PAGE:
O adjunto de Shankly, Bob Pasley, tornou-se treinador principal no inicio da época 1974/75.
         
        A era de Pasley seria a mais brilhante da história do Liverpool. Durante os nove anos do seu reinado, o clube tornou-se na maior potência da Inglaterra e do Continente.
         
        Durante nove épocas, os vermelhos conquistaram dezoito troféus, transformando Pasley num dos mais bem-sucedidos treinadores de um clube inglês de todos os tempos...
         
        Contudo na primeira época o Liverpool não conquistou nada, naquela que seria a exceção à regra durante o reinado de Pasley.
         
        Seis Ligas Inglesas, três Taças dos Campeões, uma Taça UEFA, e a cada época, as vitrinas de Anfield brilhavam ainda mais com cada nova conquista.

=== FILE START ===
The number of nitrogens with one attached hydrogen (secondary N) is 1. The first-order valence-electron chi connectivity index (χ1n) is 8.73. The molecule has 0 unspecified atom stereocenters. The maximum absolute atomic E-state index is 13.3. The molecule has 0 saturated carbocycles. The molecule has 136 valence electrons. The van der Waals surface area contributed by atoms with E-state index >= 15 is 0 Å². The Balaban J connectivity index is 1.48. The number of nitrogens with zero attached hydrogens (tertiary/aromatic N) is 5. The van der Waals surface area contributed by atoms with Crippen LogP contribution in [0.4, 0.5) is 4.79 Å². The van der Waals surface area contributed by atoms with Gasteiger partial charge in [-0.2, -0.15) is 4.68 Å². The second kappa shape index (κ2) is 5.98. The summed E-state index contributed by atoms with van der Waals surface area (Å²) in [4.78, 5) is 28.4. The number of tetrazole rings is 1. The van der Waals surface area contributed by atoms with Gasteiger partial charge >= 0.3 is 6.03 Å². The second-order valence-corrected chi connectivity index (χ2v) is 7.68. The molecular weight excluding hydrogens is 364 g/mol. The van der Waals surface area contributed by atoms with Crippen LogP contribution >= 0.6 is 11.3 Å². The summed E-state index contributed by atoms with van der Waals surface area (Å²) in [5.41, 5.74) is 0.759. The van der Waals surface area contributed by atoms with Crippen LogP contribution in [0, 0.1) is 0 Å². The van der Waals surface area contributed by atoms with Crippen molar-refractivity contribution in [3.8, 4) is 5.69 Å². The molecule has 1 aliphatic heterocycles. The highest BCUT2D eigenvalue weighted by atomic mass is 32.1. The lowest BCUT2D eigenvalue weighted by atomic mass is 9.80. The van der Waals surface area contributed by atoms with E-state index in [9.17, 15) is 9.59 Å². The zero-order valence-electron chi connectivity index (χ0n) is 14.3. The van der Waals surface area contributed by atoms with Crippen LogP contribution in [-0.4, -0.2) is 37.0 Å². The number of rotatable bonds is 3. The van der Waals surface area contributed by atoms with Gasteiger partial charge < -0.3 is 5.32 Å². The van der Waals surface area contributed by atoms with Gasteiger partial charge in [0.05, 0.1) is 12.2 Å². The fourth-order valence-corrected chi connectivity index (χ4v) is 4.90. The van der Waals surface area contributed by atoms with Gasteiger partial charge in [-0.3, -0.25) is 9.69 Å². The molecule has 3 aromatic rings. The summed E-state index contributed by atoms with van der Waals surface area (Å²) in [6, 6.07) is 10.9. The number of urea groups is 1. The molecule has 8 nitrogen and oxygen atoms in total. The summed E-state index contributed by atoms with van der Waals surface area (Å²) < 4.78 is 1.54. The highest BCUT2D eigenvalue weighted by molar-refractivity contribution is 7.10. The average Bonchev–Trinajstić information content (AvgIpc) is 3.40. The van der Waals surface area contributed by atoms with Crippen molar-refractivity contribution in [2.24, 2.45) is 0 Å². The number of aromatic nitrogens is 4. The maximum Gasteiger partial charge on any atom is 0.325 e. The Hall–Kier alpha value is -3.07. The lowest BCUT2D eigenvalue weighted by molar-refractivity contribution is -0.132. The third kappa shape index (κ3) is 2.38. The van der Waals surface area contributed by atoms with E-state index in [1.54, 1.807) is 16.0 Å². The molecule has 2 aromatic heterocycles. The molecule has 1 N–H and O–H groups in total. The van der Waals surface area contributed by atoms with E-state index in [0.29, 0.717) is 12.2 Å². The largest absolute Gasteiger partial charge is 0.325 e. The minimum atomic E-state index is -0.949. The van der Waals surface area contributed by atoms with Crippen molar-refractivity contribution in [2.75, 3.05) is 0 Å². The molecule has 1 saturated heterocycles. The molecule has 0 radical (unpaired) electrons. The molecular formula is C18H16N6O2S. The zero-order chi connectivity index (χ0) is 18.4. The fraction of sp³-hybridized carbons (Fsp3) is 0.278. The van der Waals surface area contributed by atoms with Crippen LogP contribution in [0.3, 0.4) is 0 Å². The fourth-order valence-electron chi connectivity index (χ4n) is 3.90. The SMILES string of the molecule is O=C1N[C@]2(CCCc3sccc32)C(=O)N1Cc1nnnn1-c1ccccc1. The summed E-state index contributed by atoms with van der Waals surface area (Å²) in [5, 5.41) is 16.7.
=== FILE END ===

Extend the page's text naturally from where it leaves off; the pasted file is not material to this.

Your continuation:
Keegan, Dalglish, Souness, Rush, Whelan, Neal, Lee, Clemence, os irmãos Kennedy transformaram o Liverpool num colosso europeu, e o domínio do Liverpool só tem rival com o domínio do Real Madrid no fim dos anos 50 e com o Milão no inicio da década de 90.
         
        Em 1984, Joe Fagan substituía o retirado Pasley, ascendendo a treinador oficial e o clube continuou a conquistar vitórias, sagrando-se campeão inglês e europeu.
         
        Um ano mais tarde voltou a conquistar a Liga, mas a Taça dos Campeões foi perdida para a Juventus.
         
        E nesse fim de tarde em Bruxelas, a história do Liverpool viveria a sua hora mais triste. 
        Os seus hooligans provocaram um desastre invadindo a bancada onde estavam os adeptos italianos provocando 39 mortes, que transformaram o Heysel num sinónimo de mortandade...
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        Stadium
        Anfield
        Anfield
        England
        Liverpool
        Capacity54800
        Pitch size101x68
        Founded1884